“David West has been playing brilliantly,” Warriors coach Steve Kerr said Friday night, after West came off the bench for a highly efficient 14-minute stint in a 114-100 win over the Kings.

Showcasing sharp passing, splendid shooting, solid rim protection and his usual old-jerky toughness, West totaled 8 points, four assists, three rebounds, three blocks and one steal. The Warriors were plus-8 when he was on the floor.

Such production, it seems, is a bit of a bonus.

“He’s been very good for us as a veteran leader,” Draymond Green said. “He’s been playing well, but just his presence also has meant a lot to this team.

“D-West is just kind of a no-bull---- type of a guy. He doesn’t say much. But when he does, you know it means a lot. And everybody hears him.”

Said West: “It’s just about adjusting and learning personalities. Obviously, this group has been very successful. I just try to add my 2 cents where I feel like it fits. Try not to over-talk people. I speak to guys directly and just make sure that we’re all on the same page.”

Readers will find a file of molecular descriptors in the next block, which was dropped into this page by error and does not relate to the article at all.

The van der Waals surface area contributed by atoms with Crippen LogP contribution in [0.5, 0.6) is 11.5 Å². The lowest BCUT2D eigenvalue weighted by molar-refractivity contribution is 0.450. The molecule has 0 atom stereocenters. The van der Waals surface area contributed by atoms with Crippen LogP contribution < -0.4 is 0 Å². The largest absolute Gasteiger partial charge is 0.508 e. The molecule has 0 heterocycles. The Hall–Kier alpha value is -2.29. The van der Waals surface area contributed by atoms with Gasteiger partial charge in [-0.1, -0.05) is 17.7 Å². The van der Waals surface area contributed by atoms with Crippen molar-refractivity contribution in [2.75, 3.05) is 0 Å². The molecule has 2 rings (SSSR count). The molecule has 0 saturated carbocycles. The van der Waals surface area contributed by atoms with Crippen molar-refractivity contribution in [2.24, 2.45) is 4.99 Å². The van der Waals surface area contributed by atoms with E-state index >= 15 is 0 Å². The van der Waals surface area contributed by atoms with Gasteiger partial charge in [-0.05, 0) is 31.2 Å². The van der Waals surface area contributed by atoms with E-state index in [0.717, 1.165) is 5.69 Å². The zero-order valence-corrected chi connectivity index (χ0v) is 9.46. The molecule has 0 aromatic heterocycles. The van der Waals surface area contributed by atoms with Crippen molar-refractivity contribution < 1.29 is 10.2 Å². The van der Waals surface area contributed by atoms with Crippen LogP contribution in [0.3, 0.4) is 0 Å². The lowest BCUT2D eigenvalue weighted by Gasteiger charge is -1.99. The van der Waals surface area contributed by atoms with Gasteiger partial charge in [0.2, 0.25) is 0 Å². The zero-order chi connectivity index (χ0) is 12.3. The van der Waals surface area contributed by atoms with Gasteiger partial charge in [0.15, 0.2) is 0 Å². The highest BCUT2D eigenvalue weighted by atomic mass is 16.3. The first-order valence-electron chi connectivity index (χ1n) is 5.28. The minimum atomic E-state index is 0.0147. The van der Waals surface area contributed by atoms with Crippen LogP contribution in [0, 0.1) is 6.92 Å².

West is in his 14th season. Drafted by the New Orleans Hornets in 2003, he also has played for the Pacers and, last season, the Spurs, before joining the Warriors in July.

The question at the time was whether he still had a lot to give. West is a two-time All-Star and one of the most widely respected players in the league. But did he still have the legs to compete at a high level?

The answer is visible, particularly over the past month, since he returned from fractured left thumb on Feb. 23. West is shooting 53.0 percent from the field, he’s rebounding consistently and he has proven to be a spectacularly good passer -- easily one of the best in the league among big men.

Earlier this week, to quell any lingering concerns about how much athleticism he still has, West rose up and dunked over a crowd of three Dallas Mavericks. It was clock-cleaning at its finest.

“I’m just getting more comfortable,” West said, referring to his game and his locker-room influence. “We’ve developed good chemistry, communicating, harping on our defense more than anything else at this moment, because we feel that’s going to give us a chance if shots aren’t falling.”

West is on a one-year deal for the veteran’s minimum, $1.55 million. He sacrificed bigger dollars for a chance at his first championship. He’s doing his part. And he neither takes nor leaves any mess.